Fast Start: Infrastructure as Code using Azure DevTestLabs

Alot of folks understand that Infrastructure as Code (aka IaC) is a great idea and an advanced concept of DevOps. What alot of folks don’t realize though when they begin their journey that there are alot of tools and alot of different ways to start.

At Microsoft we have numerous ways to get started with IAC. One of the easiest ones is to take advantage of Azure’s DevTestLabs and VSTS (Visual Studio Team Services). Together these two technologies make it super easy to get started on the road to being able to deploy on-demand and anytime.

Let’s get started.

Pre-Reqs:

1. You’ll need a Microsoft Azure account (sign up for free today here)

2. VSTS account (sign up for free at www.visualstudio.com )

Next we’ll need a sample application to deploy. I added a simple ASP.net website to my git repo in VSTS along with two other important scripts.

dtl1

Note: I’ve stored my sample project along with the two needed scripts in my GitHub repo located here.

Basically the file dtlvmtemplate.json is the templatized form of a web app which I downloaded directly from Microsoft Azure. The other script InstallApp.ps1 is a DSC piece of code which takes care of making sure IIS is installed, that ASP.NET is installed and configuring the website on this new server.

Steps to re-create this on VSTS.

1. Import the git repo into VSTS.

2. Next we need to setup a CI build in VSTS which will build the application AND publish the deployment scripts folder as an artifact so it’s available for Release.dtl2

3. With a successful build we need to setup a Release which will call the deployment scripts AND deploy our sample application. dtl3

4. And finally just add a call Remote Powershell on the newly created server to deploy the application.

As you can tell this is pretty quick and obviously a very simple example but it can easily be expanded upon for larger multi-tier applications.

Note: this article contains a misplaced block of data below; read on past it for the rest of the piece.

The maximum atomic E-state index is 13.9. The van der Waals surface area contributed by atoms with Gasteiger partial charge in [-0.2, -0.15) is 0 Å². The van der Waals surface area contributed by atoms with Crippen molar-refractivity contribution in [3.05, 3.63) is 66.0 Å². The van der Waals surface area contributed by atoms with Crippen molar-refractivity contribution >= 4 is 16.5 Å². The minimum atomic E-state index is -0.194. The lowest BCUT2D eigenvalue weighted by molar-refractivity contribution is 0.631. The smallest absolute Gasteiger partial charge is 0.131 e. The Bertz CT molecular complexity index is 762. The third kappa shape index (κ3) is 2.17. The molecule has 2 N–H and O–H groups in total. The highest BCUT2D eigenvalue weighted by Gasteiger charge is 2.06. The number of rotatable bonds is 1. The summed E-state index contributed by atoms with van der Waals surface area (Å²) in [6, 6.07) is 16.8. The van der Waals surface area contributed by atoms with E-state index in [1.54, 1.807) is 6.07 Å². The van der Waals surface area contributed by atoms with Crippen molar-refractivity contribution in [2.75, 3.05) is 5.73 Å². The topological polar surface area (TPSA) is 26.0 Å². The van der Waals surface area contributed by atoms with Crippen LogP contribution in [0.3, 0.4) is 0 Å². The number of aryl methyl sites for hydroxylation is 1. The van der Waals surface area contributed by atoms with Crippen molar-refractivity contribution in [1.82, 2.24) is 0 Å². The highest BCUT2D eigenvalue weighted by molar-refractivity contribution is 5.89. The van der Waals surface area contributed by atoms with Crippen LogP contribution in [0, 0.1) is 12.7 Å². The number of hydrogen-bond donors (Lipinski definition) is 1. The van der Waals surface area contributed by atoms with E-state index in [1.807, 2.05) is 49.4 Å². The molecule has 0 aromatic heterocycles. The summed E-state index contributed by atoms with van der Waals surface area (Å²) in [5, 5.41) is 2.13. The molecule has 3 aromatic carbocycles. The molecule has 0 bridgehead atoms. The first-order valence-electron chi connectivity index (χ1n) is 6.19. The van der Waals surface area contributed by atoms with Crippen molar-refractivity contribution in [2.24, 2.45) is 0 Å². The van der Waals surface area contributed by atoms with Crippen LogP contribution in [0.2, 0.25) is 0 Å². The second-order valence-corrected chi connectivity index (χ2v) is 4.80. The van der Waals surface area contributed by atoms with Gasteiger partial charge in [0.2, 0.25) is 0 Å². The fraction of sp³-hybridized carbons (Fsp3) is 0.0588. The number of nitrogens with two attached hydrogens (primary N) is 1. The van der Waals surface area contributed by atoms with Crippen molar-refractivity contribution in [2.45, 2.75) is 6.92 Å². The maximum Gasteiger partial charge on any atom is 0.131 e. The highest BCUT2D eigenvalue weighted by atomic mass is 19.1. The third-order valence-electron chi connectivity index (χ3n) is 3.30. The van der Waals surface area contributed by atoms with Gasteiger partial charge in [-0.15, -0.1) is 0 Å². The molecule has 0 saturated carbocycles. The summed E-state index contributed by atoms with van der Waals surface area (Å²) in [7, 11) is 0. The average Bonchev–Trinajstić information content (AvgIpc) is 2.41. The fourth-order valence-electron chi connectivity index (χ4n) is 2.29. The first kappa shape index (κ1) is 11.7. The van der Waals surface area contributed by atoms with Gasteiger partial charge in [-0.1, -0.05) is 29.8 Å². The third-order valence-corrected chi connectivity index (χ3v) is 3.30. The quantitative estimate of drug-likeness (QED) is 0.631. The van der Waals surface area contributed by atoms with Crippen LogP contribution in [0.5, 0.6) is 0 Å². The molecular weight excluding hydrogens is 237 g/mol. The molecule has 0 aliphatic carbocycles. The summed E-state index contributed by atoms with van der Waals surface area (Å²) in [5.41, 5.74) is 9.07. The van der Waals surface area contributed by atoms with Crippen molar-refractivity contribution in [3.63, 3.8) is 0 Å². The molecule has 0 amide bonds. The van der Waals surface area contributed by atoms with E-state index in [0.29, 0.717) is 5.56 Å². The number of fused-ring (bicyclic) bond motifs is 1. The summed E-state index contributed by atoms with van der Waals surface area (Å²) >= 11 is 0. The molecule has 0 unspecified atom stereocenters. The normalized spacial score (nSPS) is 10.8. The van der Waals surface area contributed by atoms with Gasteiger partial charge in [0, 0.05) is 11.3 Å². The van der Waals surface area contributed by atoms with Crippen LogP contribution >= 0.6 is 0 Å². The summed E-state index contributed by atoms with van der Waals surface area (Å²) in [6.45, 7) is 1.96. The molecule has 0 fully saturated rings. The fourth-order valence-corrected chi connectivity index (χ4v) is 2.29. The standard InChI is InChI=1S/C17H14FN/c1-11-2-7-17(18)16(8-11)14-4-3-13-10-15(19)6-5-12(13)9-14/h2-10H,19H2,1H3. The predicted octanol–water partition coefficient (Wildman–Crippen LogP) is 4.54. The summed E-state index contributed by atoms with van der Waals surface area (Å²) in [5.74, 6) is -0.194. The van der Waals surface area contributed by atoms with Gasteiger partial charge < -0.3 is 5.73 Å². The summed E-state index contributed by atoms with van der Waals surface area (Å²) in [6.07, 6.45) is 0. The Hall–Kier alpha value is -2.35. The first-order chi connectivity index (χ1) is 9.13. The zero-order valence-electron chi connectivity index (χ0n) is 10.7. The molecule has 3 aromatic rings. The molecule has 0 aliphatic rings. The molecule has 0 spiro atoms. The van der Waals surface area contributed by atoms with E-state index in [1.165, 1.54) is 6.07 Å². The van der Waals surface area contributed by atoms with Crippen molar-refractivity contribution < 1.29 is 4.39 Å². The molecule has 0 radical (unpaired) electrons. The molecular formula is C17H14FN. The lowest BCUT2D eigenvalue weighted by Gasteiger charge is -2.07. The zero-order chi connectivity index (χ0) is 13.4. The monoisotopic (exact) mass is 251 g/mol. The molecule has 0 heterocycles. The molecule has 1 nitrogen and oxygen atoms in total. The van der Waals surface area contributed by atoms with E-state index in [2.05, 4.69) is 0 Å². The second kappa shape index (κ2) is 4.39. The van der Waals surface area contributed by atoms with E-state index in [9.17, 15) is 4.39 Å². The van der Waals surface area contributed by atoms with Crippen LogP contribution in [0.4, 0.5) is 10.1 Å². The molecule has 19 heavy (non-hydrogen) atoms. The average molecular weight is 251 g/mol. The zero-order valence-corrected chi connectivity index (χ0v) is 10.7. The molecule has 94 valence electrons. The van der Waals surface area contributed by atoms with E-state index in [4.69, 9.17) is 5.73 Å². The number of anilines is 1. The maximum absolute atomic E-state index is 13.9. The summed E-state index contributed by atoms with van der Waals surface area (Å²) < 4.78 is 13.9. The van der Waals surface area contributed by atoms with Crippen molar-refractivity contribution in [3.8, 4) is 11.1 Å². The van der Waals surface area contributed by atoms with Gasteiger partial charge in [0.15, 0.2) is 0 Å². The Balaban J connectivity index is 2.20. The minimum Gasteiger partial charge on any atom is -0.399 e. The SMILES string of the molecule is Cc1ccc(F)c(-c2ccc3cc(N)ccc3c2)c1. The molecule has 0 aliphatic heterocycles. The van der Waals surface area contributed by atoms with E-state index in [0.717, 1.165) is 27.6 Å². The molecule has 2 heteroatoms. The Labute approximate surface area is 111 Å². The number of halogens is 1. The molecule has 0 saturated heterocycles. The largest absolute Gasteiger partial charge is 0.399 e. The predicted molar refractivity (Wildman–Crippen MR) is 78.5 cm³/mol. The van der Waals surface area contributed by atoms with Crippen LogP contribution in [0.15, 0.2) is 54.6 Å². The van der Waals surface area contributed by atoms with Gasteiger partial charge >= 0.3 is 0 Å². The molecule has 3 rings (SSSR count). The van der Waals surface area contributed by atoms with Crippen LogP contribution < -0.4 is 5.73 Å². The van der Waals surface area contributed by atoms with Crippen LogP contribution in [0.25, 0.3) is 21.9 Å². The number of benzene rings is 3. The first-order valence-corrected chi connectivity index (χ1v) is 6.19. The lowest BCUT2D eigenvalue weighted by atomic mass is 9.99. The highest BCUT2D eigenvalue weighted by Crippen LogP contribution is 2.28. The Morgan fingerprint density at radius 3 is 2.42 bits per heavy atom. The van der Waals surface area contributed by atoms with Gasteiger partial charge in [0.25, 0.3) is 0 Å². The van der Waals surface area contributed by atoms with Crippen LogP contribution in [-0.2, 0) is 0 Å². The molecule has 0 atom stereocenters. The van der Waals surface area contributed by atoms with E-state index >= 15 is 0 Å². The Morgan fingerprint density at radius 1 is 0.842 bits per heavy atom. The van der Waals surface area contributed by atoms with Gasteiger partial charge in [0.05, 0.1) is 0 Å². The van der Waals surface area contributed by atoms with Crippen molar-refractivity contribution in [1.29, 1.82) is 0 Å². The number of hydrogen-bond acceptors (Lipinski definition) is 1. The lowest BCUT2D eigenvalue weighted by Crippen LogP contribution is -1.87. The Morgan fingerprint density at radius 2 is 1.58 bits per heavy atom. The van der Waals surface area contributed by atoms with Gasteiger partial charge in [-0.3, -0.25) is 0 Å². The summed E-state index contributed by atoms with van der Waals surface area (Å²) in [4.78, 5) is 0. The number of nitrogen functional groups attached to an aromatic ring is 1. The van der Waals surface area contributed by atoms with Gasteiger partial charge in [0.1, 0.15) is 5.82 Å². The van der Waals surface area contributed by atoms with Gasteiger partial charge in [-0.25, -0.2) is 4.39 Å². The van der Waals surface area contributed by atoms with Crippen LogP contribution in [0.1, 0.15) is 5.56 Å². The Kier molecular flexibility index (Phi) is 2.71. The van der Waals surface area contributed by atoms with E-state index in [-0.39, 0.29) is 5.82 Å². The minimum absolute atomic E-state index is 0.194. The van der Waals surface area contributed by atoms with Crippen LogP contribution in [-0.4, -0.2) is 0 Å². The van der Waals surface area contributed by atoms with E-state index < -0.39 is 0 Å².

As always feel free to reach out with any issues.

TFS 2018–XAMLs back?!?

Starting in TFS 2017 it was announced that XAML builds were being deprecated. No big surprise to anyone paying attention as they are an older build system which had to go at some point. However this was a HUGE blocker for alot of customers who want to upgrade but don’t/can’t invest the time to switch hundreds of build definitions from XAML to Task based. Now (due to customer feedback) it’s been decided to deprecate XAML builds but leave the functionality in there. I think its a great compromise…letting our legacy customers get the new features while not permitting them from upgrading directly.

In one of his recent blog posts Brian Harry describes in great detail the reasoning behind this deprecation and why it had to be done. He mentions that the XAML support will go away in VSTS by the end of 2018….one wonders if there might be built-in features to allow customers to continue to use XAML builds since TFS on-premise decided to “bring it back”.

In his own words:

We first introduced basic build automation capabilities in TFS 2005 and, over the years, it has evolved substantially.  In TFS 2010, we introduced a major update which we now call “XAML build” because the build orchestration layer was based on the XAML workflow engine.  As that got adopted, we found that workflow was just not the best representation of build processes – wrong granularity for build, not natural to extend for build, provides capabilities (like durability) that really don’t apply to build, etc.  And, as we began to stretch beyond .NET/Windows into Mac, Linux, etc., it became clear that Windows Workflow was not the right foundational technology.  In TFS 2015, we shipped another major update, introducing a simpler, cross platform pipeline/task model.

Because the two models are so different, we have supported both in parallel to allow customers to continue to work (and even upgrade to new version of TFS) without interruption.  By supporting both, in parallel, people have time to try out the new version, learn it and, where appropriate, adopt/migrate to it.  We feel (and evidence based on usage shift) that the new build system is in good shape and ready for broad adoption.

The plan has been, and continues to be, to remove support for the XAML based build system from a future version of TFS and Team Services.  I want to share where we are on that journey and what lies ahead.  We know deprecating existing capabilities is painful and we never do it lightly.  Unfortunately, we do need to make breaking changes from time to time and we try hard to make it as smooth as possible.  Feedback is always welcome on how we could do it better.

Personally I think it’s a brilliant move to satisfy large customers. It show-cases how Microsoft continues to innovate and pivot as much as possible based on our customer’s feedback.